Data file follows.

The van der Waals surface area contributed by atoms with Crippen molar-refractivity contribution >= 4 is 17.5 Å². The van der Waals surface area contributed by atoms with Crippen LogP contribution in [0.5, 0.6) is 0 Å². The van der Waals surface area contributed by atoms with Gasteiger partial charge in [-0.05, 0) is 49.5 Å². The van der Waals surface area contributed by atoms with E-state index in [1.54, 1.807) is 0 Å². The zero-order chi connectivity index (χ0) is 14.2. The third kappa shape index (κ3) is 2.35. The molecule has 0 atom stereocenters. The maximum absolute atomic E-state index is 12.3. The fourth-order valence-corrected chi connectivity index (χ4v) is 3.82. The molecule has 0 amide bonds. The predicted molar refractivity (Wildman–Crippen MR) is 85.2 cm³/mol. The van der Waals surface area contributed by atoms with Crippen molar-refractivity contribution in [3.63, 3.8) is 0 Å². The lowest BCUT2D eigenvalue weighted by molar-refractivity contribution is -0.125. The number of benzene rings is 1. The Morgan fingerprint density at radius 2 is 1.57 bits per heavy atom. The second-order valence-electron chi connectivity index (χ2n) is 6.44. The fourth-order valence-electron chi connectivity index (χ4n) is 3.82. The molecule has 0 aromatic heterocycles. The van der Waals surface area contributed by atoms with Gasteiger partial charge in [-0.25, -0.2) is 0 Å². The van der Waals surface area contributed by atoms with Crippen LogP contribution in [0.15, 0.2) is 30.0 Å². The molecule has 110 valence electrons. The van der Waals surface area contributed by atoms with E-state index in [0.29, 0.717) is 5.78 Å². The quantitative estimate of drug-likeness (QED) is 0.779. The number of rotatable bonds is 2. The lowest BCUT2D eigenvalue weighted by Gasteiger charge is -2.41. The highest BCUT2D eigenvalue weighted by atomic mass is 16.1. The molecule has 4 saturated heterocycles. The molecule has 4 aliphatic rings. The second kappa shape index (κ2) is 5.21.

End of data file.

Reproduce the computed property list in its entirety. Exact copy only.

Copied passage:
The van der Waals surface area contributed by atoms with Crippen molar-refractivity contribution >= 4 is 17.5 Å². The van der Waals surface area contributed by atoms with Crippen LogP contribution in [0.5, 0.6) is 0 Å². The van der Waals surface area contributed by atoms with Gasteiger partial charge in [-0.05, 0) is 49.5 Å². The van der Waals surface area contributed by atoms with E-state index in [1.54, 1.807) is 0 Å². The zero-order chi connectivity index (χ0) is 14.2. The third kappa shape index (κ3) is 2.35. The molecule has 0 atom stereocenters. The maximum absolute atomic E-state index is 12.3. The fourth-order valence-corrected chi connectivity index (χ4v) is 3.82. The molecule has 0 amide bonds. The predicted molar refractivity (Wildman–Crippen MR) is 85.2 cm³/mol. The van der Waals surface area contributed by atoms with Crippen molar-refractivity contribution in [3.63, 3.8) is 0 Å². The lowest BCUT2D eigenvalue weighted by molar-refractivity contribution is -0.125. The number of benzene rings is 1. The Morgan fingerprint density at radius 2 is 1.57 bits per heavy atom. The second-order valence-electron chi connectivity index (χ2n) is 6.44. The fourth-order valence-electron chi connectivity index (χ4n) is 3.82. The molecule has 0 aromatic heterocycles. The van der Waals surface area contributed by atoms with Gasteiger partial charge in [-0.25, -0.2) is 0 Å². The van der Waals surface area contributed by atoms with Crippen LogP contribution in [0.15, 0.2) is 30.0 Å². The molecule has 110 valence electrons. The van der Waals surface area contributed by atoms with E-state index in [0.29, 0.717) is 5.78 Å². The quantitative estimate of drug-likeness (QED) is 0.779. The number of rotatable bonds is 2. The lowest BCUT2D eigenvalue weighted by Gasteiger charge is -2.41. The highest BCUT2D eigenvalue weighted by atomic mass is 16.1. The molecule has 4 saturated heterocycles. The molecule has 4 aliphatic rings. The second kappa shape index (κ2) is 5.21.